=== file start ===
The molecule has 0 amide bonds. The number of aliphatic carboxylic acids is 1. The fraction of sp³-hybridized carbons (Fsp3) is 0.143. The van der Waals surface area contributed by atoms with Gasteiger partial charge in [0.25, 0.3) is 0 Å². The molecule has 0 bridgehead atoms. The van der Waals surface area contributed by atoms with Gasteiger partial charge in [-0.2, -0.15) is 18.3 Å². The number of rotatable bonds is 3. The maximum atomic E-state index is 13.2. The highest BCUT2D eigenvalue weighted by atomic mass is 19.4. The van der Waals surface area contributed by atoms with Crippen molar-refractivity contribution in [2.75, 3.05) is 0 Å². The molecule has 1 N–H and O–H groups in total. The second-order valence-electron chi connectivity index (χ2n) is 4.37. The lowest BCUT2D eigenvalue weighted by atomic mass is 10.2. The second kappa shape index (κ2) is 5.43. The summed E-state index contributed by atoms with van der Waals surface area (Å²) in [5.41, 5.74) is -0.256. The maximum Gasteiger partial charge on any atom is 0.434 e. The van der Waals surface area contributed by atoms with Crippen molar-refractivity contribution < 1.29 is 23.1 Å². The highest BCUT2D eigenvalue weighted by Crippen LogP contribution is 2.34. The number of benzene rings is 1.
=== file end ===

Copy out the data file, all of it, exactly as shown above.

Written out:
The molecule has 0 amide bonds. The number of aliphatic carboxylic acids is 1. The fraction of sp³-hybridized carbons (Fsp3) is 0.143. The van der Waals surface area contributed by atoms with Gasteiger partial charge in [0.25, 0.3) is 0 Å². The molecule has 0 bridgehead atoms. The van der Waals surface area contributed by atoms with Gasteiger partial charge in [-0.2, -0.15) is 18.3 Å². The number of rotatable bonds is 3. The maximum atomic E-state index is 13.2. The highest BCUT2D eigenvalue weighted by atomic mass is 19.4. The van der Waals surface area contributed by atoms with Crippen molar-refractivity contribution in [2.75, 3.05) is 0 Å². The molecule has 1 N–H and O–H groups in total. The second-order valence-electron chi connectivity index (χ2n) is 4.37. The lowest BCUT2D eigenvalue weighted by atomic mass is 10.2. The second kappa shape index (κ2) is 5.43. The summed E-state index contributed by atoms with van der Waals surface area (Å²) in [5.41, 5.74) is -0.256. The maximum Gasteiger partial charge on any atom is 0.434 e. The van der Waals surface area contributed by atoms with Crippen molar-refractivity contribution < 1.29 is 23.1 Å². The highest BCUT2D eigenvalue weighted by Crippen LogP contribution is 2.34. The number of benzene rings is 1.